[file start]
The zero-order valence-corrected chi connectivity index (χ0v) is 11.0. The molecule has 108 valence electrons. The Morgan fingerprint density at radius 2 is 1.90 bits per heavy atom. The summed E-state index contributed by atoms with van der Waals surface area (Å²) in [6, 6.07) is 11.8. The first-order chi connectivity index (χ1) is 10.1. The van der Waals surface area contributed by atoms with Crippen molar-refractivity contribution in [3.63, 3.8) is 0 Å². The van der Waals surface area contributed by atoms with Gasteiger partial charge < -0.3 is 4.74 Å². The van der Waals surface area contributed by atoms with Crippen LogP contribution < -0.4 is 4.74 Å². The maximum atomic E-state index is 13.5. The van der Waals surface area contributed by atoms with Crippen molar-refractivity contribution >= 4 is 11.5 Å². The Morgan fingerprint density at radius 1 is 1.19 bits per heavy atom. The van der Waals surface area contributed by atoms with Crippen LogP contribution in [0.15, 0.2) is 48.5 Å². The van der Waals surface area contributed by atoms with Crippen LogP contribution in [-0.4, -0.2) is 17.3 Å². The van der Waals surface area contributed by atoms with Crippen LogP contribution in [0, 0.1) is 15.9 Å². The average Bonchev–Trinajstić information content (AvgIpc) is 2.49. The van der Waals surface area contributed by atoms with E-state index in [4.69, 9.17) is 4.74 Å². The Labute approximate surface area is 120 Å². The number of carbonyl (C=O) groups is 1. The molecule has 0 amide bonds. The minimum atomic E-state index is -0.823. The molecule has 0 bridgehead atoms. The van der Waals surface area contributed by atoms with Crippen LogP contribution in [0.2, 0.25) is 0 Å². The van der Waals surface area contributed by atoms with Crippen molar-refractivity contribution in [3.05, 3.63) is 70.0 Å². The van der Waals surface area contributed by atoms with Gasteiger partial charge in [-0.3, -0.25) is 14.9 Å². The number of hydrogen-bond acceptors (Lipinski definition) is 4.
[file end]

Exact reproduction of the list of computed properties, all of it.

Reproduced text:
The zero-order valence-corrected chi connectivity index (χ0v) is 11.0. The molecule has 108 valence electrons. The Morgan fingerprint density at radius 2 is 1.90 bits per heavy atom. The summed E-state index contributed by atoms with van der Waals surface area (Å²) in [6, 6.07) is 11.8. The first-order chi connectivity index (χ1) is 10.1. The van der Waals surface area contributed by atoms with Crippen molar-refractivity contribution in [3.63, 3.8) is 0 Å². The van der Waals surface area contributed by atoms with Gasteiger partial charge < -0.3 is 4.74 Å². The van der Waals surface area contributed by atoms with Crippen LogP contribution < -0.4 is 4.74 Å². The maximum atomic E-state index is 13.5. The van der Waals surface area contributed by atoms with Crippen molar-refractivity contribution >= 4 is 11.5 Å². The Morgan fingerprint density at radius 1 is 1.19 bits per heavy atom. The van der Waals surface area contributed by atoms with Crippen LogP contribution in [0.15, 0.2) is 48.5 Å². The van der Waals surface area contributed by atoms with Crippen LogP contribution in [-0.4, -0.2) is 17.3 Å². The van der Waals surface area contributed by atoms with Crippen LogP contribution in [0, 0.1) is 15.9 Å². The average Bonchev–Trinajstić information content (AvgIpc) is 2.49. The van der Waals surface area contributed by atoms with E-state index in [4.69, 9.17) is 4.74 Å². The Labute approximate surface area is 120 Å². The number of carbonyl (C=O) groups is 1. The molecule has 0 amide bonds. The minimum atomic E-state index is -0.823. The molecule has 0 bridgehead atoms. The van der Waals surface area contributed by atoms with Crippen LogP contribution in [0.2, 0.25) is 0 Å². The van der Waals surface area contributed by atoms with Crippen molar-refractivity contribution in [3.05, 3.63) is 70.0 Å². The van der Waals surface area contributed by atoms with Gasteiger partial charge in [-0.3, -0.25) is 14.9 Å². The number of hydrogen-bond acceptors (Lipinski definition) is 4.